The Structural Engineering Group at the Technical University of Madrid (UPM) carries out a range of research projects in the field of structural engineering. One such project is its study on the resistance of reinforced concrete to impact (from rock fall). To conduct the study, the group needed the latest technology for measuring and recording forces and accelerations.

The Structures Laboratory (Laboratorio de Estructuras) at the Madrid University has installed a free fall machine developed by the company Servosis. This machine features type CFW piezoelectric force transducers manufactured by HBK (CFW-190 and CFW-700), and can detect forces with the maximum precision possible.

Tests Using a Free Fall Machine

The tests were performed on seven different types of concrete and three types of fiber: 0 percent (without fiber), 0.5 percent and 1 percent. Measuring 2,000 mm long and having a rectangular format (125 mm wide and 250 mm high), the beams were subjected to impact from a steel mass weighing 200 kg (with a radius of 29 mm at the point of contact), which was dropped from a height of 1.75 m at a speed of 5.9 m/s. The findings from the tests on the Servosis machine that was fitted with HBK testing and measuring equipment revealed that it is possible to prevent shear failure and improve safety depending on the type of fiber. The HBK transducers guaranteed the required precision when it came to recording impact and reaction forces, providing an accuracy of 4.3 pC/N. Piezoelectric accelerometers (PCB 353B14) with an accuracy of 5 mV/g2 were used to check vertical acceleration and the weight of the steel ball.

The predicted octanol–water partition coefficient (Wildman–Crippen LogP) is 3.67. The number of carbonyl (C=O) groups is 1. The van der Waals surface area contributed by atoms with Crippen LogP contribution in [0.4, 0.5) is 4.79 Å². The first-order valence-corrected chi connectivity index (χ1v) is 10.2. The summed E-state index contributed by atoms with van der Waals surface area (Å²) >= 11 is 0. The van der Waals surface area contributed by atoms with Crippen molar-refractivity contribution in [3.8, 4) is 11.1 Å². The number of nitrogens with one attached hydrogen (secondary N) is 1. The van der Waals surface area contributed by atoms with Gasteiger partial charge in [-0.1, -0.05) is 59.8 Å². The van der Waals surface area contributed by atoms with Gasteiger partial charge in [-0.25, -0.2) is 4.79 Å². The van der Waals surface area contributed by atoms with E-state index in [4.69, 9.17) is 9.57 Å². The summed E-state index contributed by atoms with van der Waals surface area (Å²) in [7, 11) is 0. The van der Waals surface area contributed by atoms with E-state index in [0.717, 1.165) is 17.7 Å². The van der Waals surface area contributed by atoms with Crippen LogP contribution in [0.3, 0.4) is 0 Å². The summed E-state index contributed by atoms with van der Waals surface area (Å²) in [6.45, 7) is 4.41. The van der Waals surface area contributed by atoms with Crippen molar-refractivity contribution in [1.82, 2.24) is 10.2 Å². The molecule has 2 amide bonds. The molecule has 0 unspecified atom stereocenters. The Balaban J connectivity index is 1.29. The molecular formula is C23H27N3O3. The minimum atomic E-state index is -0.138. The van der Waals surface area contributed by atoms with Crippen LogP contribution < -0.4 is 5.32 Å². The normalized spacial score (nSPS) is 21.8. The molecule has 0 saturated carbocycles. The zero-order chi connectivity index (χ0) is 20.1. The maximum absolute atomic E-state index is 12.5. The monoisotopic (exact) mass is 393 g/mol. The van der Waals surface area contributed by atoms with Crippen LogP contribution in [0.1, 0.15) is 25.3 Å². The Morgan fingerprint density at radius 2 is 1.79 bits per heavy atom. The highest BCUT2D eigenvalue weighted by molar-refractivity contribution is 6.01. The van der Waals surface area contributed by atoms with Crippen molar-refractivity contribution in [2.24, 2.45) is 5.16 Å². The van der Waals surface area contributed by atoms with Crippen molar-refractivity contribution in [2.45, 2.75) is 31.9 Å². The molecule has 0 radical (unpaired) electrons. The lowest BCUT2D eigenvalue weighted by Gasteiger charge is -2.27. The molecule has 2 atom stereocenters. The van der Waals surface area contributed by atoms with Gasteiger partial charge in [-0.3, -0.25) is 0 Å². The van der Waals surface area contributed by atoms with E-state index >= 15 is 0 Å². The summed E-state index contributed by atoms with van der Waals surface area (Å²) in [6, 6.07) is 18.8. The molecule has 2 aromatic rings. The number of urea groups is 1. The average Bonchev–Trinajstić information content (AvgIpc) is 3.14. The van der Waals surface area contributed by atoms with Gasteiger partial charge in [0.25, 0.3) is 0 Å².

Customized Support

Servosis and the Structural Engineering Group opted for HBK due to the trust they have in HBK products and the support that its specialists provide when it comes to developing a solution which meets specific project requirements. As Joaquín Gonzalo, CEO and Technical Director at Servosis, stated during the construction process for the free fall machine: